My question is similar to this one : Should the liquid come out of the tank if a hole is drilled in the vertical wall? , but I still don't understand why the pressure within a free jet of liquid/fluid leaving an open vessel is equal to atmospheric pressure.
Let's take the same example as in the previous post.
Indeed, hydrostatic law says that pressure within the same fluid at the same height (horizontal level) doesn't change.
The argument, in the previous post, was that point $B$ is in the open air, another fluid, so $p_B$ (the pressure at point $B$) is equal to atmospheric pressure and hydrostatic law doesn't apply to that point. I'm ok with this explanation.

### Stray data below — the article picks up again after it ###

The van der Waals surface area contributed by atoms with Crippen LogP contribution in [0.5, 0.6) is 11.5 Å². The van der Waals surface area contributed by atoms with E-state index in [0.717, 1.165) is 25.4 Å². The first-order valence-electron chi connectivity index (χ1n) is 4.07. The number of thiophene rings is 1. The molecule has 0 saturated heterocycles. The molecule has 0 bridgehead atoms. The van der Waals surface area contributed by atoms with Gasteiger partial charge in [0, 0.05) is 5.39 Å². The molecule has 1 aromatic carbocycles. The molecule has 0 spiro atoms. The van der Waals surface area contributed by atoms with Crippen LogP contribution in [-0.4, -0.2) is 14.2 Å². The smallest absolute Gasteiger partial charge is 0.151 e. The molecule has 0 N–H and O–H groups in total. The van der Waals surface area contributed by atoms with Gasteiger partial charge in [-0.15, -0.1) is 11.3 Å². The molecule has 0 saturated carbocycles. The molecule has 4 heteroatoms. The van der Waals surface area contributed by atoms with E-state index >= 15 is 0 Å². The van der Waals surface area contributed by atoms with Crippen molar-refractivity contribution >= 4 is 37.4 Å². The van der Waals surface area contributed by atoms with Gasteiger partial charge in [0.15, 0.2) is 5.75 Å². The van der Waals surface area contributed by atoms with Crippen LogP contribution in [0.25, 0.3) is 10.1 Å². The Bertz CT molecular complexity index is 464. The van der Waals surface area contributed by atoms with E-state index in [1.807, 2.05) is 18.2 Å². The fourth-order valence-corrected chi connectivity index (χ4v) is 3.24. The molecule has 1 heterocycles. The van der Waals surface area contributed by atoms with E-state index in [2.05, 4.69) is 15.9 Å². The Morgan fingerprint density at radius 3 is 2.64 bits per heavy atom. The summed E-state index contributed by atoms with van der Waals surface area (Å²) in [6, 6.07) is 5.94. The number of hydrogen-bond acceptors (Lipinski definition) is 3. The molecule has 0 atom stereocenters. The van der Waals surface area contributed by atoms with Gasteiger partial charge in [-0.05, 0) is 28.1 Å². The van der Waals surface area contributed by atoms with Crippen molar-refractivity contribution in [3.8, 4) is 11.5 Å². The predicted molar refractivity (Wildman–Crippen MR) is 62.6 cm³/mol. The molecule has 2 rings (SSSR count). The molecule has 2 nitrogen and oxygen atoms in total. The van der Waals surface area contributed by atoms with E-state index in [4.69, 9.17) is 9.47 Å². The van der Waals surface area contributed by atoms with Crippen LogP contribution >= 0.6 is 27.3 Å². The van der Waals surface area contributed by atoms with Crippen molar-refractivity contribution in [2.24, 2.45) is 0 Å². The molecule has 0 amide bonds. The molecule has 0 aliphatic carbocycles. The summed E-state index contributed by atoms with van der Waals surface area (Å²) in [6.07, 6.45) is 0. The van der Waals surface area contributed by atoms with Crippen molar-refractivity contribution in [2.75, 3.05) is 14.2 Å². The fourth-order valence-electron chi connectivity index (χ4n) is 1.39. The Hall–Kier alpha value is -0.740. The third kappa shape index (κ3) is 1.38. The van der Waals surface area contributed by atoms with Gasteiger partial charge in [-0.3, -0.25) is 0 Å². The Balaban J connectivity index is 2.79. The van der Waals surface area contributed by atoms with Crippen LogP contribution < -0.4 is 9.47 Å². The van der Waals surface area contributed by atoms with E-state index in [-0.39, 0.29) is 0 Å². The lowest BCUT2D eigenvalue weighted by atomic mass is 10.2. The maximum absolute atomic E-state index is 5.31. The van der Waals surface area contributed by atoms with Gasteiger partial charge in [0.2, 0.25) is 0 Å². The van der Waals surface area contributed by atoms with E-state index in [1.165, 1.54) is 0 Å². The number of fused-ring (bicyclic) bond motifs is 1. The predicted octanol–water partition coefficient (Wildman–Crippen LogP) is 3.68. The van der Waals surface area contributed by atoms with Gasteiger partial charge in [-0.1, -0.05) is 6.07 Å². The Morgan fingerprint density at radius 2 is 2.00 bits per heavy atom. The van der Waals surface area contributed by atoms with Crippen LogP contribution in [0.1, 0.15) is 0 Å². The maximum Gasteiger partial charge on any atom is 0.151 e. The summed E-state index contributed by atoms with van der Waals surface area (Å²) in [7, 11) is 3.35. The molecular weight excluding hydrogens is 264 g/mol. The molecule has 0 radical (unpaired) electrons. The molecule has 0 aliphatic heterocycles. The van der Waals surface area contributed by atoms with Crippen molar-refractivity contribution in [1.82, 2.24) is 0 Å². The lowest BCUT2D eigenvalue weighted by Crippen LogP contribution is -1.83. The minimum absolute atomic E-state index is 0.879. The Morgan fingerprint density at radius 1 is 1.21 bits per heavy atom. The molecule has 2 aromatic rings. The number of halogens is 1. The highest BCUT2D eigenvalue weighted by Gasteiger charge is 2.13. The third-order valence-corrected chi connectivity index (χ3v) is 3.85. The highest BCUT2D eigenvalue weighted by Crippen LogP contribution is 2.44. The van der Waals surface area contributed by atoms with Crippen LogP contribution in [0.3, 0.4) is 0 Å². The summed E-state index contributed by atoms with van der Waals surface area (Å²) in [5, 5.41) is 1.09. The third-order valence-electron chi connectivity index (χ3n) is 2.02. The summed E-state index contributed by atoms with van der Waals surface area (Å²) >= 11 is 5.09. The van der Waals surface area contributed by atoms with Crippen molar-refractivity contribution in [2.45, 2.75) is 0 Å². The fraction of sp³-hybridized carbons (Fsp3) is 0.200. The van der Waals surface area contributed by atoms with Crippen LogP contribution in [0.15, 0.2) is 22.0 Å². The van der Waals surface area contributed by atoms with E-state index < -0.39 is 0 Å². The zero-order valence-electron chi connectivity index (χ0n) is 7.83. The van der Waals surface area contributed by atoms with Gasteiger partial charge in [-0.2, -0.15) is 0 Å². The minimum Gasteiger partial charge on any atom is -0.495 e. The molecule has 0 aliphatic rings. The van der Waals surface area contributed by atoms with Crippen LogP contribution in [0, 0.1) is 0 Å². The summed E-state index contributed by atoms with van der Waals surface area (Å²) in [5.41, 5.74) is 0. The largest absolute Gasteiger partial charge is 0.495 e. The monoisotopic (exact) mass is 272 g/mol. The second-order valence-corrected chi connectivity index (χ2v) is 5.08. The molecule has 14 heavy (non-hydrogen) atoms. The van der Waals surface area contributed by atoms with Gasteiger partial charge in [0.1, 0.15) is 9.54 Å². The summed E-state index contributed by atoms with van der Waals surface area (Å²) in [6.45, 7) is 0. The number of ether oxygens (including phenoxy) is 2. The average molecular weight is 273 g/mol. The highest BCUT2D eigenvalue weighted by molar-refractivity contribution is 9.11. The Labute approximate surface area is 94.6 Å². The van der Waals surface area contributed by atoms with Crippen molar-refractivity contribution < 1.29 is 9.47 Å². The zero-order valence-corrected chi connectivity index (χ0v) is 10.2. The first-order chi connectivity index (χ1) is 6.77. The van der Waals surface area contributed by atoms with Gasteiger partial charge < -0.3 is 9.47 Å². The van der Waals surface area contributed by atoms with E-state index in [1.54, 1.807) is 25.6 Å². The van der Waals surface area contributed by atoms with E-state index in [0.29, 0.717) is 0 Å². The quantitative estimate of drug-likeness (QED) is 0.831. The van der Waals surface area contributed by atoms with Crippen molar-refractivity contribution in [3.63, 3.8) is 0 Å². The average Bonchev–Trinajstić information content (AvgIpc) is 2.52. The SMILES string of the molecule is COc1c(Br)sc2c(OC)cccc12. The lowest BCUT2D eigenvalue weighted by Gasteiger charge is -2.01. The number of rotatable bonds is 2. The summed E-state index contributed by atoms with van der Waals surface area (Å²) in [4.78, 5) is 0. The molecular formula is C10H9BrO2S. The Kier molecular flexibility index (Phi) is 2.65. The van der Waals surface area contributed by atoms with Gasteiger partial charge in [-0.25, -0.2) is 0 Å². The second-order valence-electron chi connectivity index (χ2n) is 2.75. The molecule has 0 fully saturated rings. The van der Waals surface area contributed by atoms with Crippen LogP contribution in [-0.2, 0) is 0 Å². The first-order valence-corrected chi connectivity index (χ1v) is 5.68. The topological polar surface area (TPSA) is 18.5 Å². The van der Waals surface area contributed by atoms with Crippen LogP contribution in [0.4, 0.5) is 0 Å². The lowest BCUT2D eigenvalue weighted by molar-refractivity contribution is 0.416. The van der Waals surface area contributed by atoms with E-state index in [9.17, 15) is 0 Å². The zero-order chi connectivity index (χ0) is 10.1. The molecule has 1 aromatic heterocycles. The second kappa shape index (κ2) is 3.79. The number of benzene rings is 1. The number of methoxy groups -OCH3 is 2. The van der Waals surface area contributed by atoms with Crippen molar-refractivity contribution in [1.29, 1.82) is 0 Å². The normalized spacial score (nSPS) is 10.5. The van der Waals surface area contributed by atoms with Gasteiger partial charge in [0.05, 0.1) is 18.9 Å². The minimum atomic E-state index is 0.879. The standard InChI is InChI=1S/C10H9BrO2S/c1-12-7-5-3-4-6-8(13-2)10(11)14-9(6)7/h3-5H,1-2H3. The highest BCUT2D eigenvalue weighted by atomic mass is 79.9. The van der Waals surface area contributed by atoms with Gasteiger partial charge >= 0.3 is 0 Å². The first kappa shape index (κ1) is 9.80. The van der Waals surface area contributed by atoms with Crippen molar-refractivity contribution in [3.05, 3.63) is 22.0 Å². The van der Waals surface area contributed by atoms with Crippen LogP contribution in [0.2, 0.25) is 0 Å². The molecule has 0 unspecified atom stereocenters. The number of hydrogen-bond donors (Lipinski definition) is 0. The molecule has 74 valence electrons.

However, if we check the pressure $p_D$ inside of the liquid, at point $D$, we should have the same pressure as $p_A$, at point $A$. The previous argument doesn't hold : we are in the same fluid and we are at the same height. So why is $p_D$ (roughly) equal to atmospheric pressure ?